Money & Banking

SBI to set up 600 financial inclusion centres

K. Ram Kumar Mumbai | Updated on November 09, 2017

In a bid to give back-end support to business correspondents operating in rural areas and also exercise administrative control on them, State Bank of India has decided to set up 600 financial inclusion centres across the country.

The move to set up FICs is aimed at powering the bank's drive to reach basic and affordable banking services to 12,421 out of the 72,315 unbanked villages (identified according to 2001 census) having a population of over 2,000 by March-end 2012.

According to the Government and the Reserve Bank of India's directive, banks, especially from the public sector, between them have to ensure that all identified villages have appropriate banking services by March-end 2012. These services have to be provided using the business correspondent (BC) and other models with appropriate technology back-up.

As the FICs have been envisaged by SBI, each centre will provide the BCs back-end support services for opening ‘no frills account', processing applications for micro-credit (up to Rs 25,000) sourced by them, and cash management. Further, the centre will also keep tabs on the progress made by the BC in furthering the bank's financial inclusion plan.

Each FIC will support and control 25 BCs. India's biggest lender has marshalled the services of 14,000 odd BCs, including those working with third-party technology service providers, for fulfilling its financial inclusion mandate.

By March-end 2011, SBI will have 300 FICs. Last month, the bank set up 22 FICs in Andhra Pradesh and four in the National Capital Region. Overall, it will establish 600 FICs by March-end 2012.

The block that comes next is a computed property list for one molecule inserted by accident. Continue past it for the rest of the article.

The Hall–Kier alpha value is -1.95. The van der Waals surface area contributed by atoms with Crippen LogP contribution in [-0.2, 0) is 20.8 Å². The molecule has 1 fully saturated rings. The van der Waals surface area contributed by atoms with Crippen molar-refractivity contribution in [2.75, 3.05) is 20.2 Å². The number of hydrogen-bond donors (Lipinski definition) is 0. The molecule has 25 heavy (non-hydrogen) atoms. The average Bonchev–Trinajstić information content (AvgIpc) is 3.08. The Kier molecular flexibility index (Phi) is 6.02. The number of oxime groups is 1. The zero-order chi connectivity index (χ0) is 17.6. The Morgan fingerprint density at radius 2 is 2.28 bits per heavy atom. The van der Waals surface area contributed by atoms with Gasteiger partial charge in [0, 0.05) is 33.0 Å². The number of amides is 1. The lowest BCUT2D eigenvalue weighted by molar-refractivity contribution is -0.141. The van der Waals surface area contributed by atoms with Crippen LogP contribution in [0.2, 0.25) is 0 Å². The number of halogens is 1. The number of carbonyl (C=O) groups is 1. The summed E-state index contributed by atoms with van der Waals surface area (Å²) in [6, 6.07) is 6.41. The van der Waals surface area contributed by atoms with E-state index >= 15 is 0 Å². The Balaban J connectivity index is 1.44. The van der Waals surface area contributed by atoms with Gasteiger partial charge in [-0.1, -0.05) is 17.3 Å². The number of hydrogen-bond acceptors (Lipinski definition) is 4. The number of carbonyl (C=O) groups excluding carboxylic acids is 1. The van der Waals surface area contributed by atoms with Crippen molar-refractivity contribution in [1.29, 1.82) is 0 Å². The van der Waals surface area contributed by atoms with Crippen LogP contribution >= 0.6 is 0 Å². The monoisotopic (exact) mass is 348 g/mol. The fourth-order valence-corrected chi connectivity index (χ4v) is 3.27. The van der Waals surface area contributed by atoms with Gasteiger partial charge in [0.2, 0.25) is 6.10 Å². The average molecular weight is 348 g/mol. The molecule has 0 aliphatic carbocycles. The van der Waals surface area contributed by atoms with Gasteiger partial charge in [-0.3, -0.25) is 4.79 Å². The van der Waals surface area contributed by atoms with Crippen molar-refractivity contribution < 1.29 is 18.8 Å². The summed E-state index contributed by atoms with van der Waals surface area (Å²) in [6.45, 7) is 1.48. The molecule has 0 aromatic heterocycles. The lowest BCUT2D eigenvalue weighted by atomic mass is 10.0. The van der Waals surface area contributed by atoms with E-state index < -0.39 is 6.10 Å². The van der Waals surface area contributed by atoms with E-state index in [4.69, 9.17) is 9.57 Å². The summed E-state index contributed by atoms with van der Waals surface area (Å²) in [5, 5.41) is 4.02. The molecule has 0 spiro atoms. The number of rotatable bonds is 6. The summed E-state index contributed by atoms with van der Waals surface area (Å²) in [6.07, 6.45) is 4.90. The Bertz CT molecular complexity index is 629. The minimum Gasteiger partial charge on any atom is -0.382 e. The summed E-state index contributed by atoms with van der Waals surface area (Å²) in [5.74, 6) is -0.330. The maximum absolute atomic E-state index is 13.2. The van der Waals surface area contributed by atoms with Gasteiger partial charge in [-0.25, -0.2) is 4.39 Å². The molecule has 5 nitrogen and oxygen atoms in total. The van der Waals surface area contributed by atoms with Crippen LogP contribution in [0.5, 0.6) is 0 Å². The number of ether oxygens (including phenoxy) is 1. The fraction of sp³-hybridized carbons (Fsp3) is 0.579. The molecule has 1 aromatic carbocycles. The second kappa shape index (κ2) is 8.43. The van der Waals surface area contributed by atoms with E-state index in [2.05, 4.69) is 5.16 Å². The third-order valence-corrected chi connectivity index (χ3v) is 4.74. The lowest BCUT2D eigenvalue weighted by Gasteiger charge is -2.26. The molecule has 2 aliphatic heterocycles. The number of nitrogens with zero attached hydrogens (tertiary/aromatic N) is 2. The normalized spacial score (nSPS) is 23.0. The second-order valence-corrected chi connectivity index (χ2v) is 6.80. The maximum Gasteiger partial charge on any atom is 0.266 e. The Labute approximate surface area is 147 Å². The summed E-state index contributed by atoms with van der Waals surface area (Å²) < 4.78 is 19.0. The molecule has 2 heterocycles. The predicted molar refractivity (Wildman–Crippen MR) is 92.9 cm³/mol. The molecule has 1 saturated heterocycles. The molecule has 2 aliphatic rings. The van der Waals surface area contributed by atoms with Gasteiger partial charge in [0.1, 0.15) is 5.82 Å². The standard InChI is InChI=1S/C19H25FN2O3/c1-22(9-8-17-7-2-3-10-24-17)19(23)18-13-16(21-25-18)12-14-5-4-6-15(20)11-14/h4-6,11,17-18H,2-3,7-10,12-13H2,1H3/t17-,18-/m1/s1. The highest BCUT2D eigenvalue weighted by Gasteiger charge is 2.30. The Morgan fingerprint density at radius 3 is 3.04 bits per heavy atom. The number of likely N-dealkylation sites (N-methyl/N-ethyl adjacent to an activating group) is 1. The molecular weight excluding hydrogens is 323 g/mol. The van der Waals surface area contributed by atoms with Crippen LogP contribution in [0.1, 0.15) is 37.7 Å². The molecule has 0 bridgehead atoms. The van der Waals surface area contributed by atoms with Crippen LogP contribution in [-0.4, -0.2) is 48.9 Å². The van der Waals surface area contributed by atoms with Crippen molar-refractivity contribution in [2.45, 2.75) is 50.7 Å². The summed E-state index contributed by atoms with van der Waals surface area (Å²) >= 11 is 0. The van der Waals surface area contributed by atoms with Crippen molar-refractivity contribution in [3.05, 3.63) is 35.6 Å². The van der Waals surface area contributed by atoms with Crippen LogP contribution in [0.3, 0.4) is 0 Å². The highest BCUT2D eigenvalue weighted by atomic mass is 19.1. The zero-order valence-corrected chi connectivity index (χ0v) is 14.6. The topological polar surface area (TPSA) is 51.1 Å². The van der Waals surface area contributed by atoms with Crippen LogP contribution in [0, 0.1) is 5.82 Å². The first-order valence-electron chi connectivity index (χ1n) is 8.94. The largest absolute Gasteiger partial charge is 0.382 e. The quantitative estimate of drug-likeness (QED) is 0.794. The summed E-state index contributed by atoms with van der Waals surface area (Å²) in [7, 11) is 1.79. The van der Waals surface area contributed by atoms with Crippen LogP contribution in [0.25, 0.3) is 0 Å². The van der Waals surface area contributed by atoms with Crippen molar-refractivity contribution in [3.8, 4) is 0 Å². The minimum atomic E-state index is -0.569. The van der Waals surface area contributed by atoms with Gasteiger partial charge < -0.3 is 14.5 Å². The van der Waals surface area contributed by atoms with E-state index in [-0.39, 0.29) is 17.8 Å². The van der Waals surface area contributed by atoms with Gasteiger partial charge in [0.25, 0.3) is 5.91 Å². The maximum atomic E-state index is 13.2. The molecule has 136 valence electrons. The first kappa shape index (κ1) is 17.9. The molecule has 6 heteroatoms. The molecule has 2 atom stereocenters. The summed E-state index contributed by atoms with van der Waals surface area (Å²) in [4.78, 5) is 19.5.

Basic banking services

“Under the financial inclusion plan, our bank is currently providing basic banking services in 1,300 villages. This number will jump to 5,300 by March-end 2011. We will complete the target of providing banking outreach in 12,421 villages by March-end 2012,” said Mr M.I. Dholakia, Deputy General Manager, SBI.

A BC undertakes activities such as identification of borrowers; collection and preliminary processing of loan applications including verification of primary information/ data; creating awareness about savings and other products and advice on managing money and debt counselling; submit loan applications to banks; disbursal of small value credit, recovery of principal/ collection of interest, collection of small value deposits, sale of micro insurance/ mutual fund products/ pension products/ other third party products and receipt and delivery of small value remittances/ other payment instruments.

Among others, the entities that can function as BCs include NGOs/ MFIs set up under Societies/ Trust Acts, Post Offices, retired bank employees, ex-servicemen, retired teachers, retired government employees, individual kirana/ medical/ fair price shop owners, Public Call Office operators, agents of small savings schemes of Government of India/ Insurance Companies, individuals who own petrol pumps, and authorised functionaries of well run Self Help Groups (SHGs) linked to banks.

Published on January 07, 2011

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